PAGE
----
Traditionally blamed on ill-fitting shoes, bunions are actually a hereditary defect-short, or pointed shoes only aggravate the problem. Outwardly, a bunion looks like an over-sized joint in the big toe. In reality, it is a toe that is no longer aligned correctly. The head of the longest toe bone (metatarsal) has gotten too large. The enlarged bone shifts outward to make room for itself. Tension on the ligaments forces the smaller bone (phalanx) to shift in the opposite direction-toward the second toe.
This bunion causes the toe to loose proper alignment with the rest of the foot. Pressure from the big toe can then lead to deformity in the second toe. The second toe may actually lay on top or beneath the big toe. Bunions can be quite painful if the bursa, or natural cushion, at the base of the big toe becomes inflamed. This is called bursitis. Pain may also be felt in the pad of the foot. This pain is caused by the second toe having to bear additional weight normally supported by a healthy big toe. Many patients seek bunion treatment for cosmetic reasons alone. In cases where pain is the issue, properly fitted footwear should be addressed first. Shoes should be roomy-long enough and wide enough so that there is no pressure around the ball of the foot. This should reduce the chance of bursitis.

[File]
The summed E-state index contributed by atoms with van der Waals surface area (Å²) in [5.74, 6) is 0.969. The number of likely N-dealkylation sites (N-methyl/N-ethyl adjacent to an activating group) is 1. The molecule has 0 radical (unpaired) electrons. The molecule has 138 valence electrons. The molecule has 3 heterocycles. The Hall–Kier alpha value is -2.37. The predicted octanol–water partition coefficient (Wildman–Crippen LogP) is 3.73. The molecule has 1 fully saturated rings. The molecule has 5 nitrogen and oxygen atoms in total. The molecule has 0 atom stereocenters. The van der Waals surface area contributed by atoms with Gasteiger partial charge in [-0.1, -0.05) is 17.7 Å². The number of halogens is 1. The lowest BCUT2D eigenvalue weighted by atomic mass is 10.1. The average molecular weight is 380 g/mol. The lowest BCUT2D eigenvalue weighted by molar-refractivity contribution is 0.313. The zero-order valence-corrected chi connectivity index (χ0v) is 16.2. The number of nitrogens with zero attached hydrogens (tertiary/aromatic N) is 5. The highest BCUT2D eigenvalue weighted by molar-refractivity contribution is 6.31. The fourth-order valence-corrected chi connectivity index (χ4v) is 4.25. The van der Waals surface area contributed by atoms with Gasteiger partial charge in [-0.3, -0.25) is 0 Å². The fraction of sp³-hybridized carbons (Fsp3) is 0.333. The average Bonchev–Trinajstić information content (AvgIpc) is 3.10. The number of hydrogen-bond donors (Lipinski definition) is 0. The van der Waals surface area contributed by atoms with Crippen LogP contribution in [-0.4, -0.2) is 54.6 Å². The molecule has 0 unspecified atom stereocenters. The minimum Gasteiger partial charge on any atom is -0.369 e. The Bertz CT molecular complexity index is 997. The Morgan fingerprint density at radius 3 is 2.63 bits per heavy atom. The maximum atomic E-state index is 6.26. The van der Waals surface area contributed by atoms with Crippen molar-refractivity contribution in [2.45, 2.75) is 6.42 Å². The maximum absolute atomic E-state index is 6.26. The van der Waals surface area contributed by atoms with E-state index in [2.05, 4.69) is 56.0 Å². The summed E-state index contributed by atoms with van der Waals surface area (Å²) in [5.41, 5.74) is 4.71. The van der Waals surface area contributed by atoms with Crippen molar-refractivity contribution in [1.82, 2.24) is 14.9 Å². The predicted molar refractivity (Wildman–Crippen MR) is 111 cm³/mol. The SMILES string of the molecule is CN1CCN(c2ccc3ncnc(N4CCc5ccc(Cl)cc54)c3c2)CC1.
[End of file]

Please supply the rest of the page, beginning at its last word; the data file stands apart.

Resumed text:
- Enlarged Joint in Big Toe
- Big Toe Misaligned
- Pain in Ball or Pad of Foot
- Second Toe Lies On Top or Underneath Big Toe
When pain persists, medical treatment is necessary. There are a number of new procedures available that can provide welcome relief to patients who require bunion surgery. Often these can be performed on an outpatient basis without an overnight hospital stay.
SportsMed is north Alabama's only medical/surgical practice to include podiatry care. Even initial or minor podiatry care is safest when provided in association with an orthopaedic medical specialist.